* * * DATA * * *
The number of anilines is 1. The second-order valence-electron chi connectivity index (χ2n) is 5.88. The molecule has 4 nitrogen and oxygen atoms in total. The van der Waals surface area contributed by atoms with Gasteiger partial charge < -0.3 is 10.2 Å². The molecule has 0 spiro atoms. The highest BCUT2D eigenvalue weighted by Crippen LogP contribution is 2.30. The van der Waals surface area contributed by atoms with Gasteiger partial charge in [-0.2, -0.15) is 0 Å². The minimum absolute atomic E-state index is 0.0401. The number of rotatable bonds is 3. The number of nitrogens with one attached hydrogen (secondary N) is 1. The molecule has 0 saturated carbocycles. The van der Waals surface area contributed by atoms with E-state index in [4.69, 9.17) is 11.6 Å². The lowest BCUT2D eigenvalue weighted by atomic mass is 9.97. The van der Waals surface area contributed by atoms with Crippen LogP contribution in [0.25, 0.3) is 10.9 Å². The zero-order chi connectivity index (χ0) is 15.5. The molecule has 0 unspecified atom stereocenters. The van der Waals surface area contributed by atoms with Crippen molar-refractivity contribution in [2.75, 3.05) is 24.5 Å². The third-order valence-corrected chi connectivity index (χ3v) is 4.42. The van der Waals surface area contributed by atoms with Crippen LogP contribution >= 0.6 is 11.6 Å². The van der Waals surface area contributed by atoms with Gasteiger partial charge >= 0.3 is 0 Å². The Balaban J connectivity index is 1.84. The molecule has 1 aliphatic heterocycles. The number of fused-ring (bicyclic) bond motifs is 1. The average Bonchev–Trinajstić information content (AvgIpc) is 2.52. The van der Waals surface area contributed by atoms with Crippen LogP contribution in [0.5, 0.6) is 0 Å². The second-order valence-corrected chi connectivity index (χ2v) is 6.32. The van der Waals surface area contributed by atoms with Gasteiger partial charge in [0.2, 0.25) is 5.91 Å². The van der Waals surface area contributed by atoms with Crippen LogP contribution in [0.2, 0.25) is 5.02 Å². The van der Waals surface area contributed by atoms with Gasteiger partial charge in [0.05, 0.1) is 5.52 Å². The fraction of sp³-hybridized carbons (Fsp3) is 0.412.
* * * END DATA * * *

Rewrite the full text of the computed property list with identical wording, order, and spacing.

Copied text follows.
The number of anilines is 1. The second-order valence-electron chi connectivity index (χ2n) is 5.88. The molecule has 4 nitrogen and oxygen atoms in total. The van der Waals surface area contributed by atoms with Gasteiger partial charge < -0.3 is 10.2 Å². The molecule has 0 spiro atoms. The highest BCUT2D eigenvalue weighted by Crippen LogP contribution is 2.30. The van der Waals surface area contributed by atoms with Gasteiger partial charge in [-0.2, -0.15) is 0 Å². The minimum absolute atomic E-state index is 0.0401. The number of rotatable bonds is 3. The number of nitrogens with one attached hydrogen (secondary N) is 1. The molecule has 0 saturated carbocycles. The van der Waals surface area contributed by atoms with E-state index in [4.69, 9.17) is 11.6 Å². The lowest BCUT2D eigenvalue weighted by atomic mass is 9.97. The van der Waals surface area contributed by atoms with Crippen LogP contribution in [0.25, 0.3) is 10.9 Å². The zero-order chi connectivity index (χ0) is 15.5. The molecule has 0 unspecified atom stereocenters. The van der Waals surface area contributed by atoms with Crippen molar-refractivity contribution in [2.75, 3.05) is 24.5 Å². The third-order valence-corrected chi connectivity index (χ3v) is 4.42. The van der Waals surface area contributed by atoms with Crippen LogP contribution >= 0.6 is 11.6 Å². The van der Waals surface area contributed by atoms with Gasteiger partial charge >= 0.3 is 0 Å². The Balaban J connectivity index is 1.84. The molecule has 1 aliphatic heterocycles. The number of fused-ring (bicyclic) bond motifs is 1. The average Bonchev–Trinajstić information content (AvgIpc) is 2.52. The van der Waals surface area contributed by atoms with Crippen LogP contribution in [0.5, 0.6) is 0 Å². The second-order valence-corrected chi connectivity index (χ2v) is 6.32. The van der Waals surface area contributed by atoms with Gasteiger partial charge in [0.2, 0.25) is 5.91 Å². The van der Waals surface area contributed by atoms with Crippen LogP contribution in [0.2, 0.25) is 5.02 Å². The van der Waals surface area contributed by atoms with Gasteiger partial charge in [0.05, 0.1) is 5.52 Å². The fraction of sp³-hybridized carbons (Fsp3) is 0.412.